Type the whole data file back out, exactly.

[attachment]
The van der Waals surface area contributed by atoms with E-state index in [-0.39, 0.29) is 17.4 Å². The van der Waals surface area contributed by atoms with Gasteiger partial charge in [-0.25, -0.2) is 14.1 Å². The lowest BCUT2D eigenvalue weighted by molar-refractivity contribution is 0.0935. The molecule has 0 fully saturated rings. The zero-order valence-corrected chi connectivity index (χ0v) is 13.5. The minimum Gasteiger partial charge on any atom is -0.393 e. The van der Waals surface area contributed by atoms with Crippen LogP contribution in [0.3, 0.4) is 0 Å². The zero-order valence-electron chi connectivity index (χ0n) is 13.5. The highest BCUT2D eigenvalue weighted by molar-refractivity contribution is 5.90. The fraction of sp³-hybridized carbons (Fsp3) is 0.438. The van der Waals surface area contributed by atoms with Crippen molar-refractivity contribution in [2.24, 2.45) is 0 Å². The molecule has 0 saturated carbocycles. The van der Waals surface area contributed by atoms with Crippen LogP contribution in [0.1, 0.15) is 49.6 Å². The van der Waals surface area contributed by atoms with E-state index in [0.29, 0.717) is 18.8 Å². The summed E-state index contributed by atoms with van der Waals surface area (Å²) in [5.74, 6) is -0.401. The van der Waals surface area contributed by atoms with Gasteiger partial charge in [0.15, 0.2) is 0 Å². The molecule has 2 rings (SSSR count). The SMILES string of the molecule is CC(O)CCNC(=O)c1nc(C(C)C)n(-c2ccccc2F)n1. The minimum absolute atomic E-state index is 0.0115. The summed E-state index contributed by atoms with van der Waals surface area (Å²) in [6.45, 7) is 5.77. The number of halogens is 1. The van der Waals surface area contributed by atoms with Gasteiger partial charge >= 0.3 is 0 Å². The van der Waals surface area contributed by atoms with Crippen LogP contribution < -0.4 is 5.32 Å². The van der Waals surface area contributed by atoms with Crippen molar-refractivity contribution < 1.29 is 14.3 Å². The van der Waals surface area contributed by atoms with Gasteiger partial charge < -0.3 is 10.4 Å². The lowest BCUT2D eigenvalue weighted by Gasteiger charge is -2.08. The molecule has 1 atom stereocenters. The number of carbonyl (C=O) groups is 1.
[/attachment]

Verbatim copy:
The van der Waals surface area contributed by atoms with E-state index in [-0.39, 0.29) is 17.4 Å². The van der Waals surface area contributed by atoms with Gasteiger partial charge in [-0.25, -0.2) is 14.1 Å². The lowest BCUT2D eigenvalue weighted by molar-refractivity contribution is 0.0935. The molecule has 0 fully saturated rings. The zero-order valence-corrected chi connectivity index (χ0v) is 13.5. The minimum Gasteiger partial charge on any atom is -0.393 e. The van der Waals surface area contributed by atoms with Crippen LogP contribution in [0.3, 0.4) is 0 Å². The zero-order valence-electron chi connectivity index (χ0n) is 13.5. The highest BCUT2D eigenvalue weighted by molar-refractivity contribution is 5.90. The fraction of sp³-hybridized carbons (Fsp3) is 0.438. The van der Waals surface area contributed by atoms with Crippen molar-refractivity contribution in [2.24, 2.45) is 0 Å². The molecule has 0 saturated carbocycles. The van der Waals surface area contributed by atoms with Crippen LogP contribution in [0.1, 0.15) is 49.6 Å². The van der Waals surface area contributed by atoms with E-state index in [0.29, 0.717) is 18.8 Å². The summed E-state index contributed by atoms with van der Waals surface area (Å²) in [5.74, 6) is -0.401. The van der Waals surface area contributed by atoms with Gasteiger partial charge in [0.15, 0.2) is 0 Å². The molecule has 2 rings (SSSR count). The SMILES string of the molecule is CC(O)CCNC(=O)c1nc(C(C)C)n(-c2ccccc2F)n1. The minimum absolute atomic E-state index is 0.0115. The summed E-state index contributed by atoms with van der Waals surface area (Å²) in [6.45, 7) is 5.77. The number of halogens is 1. The van der Waals surface area contributed by atoms with Gasteiger partial charge >= 0.3 is 0 Å². The van der Waals surface area contributed by atoms with Crippen LogP contribution < -0.4 is 5.32 Å². The van der Waals surface area contributed by atoms with Crippen molar-refractivity contribution < 1.29 is 14.3 Å². The van der Waals surface area contributed by atoms with Gasteiger partial charge < -0.3 is 10.4 Å². The lowest BCUT2D eigenvalue weighted by Gasteiger charge is -2.08. The molecule has 1 atom stereocenters. The number of carbonyl (C=O) groups is 1.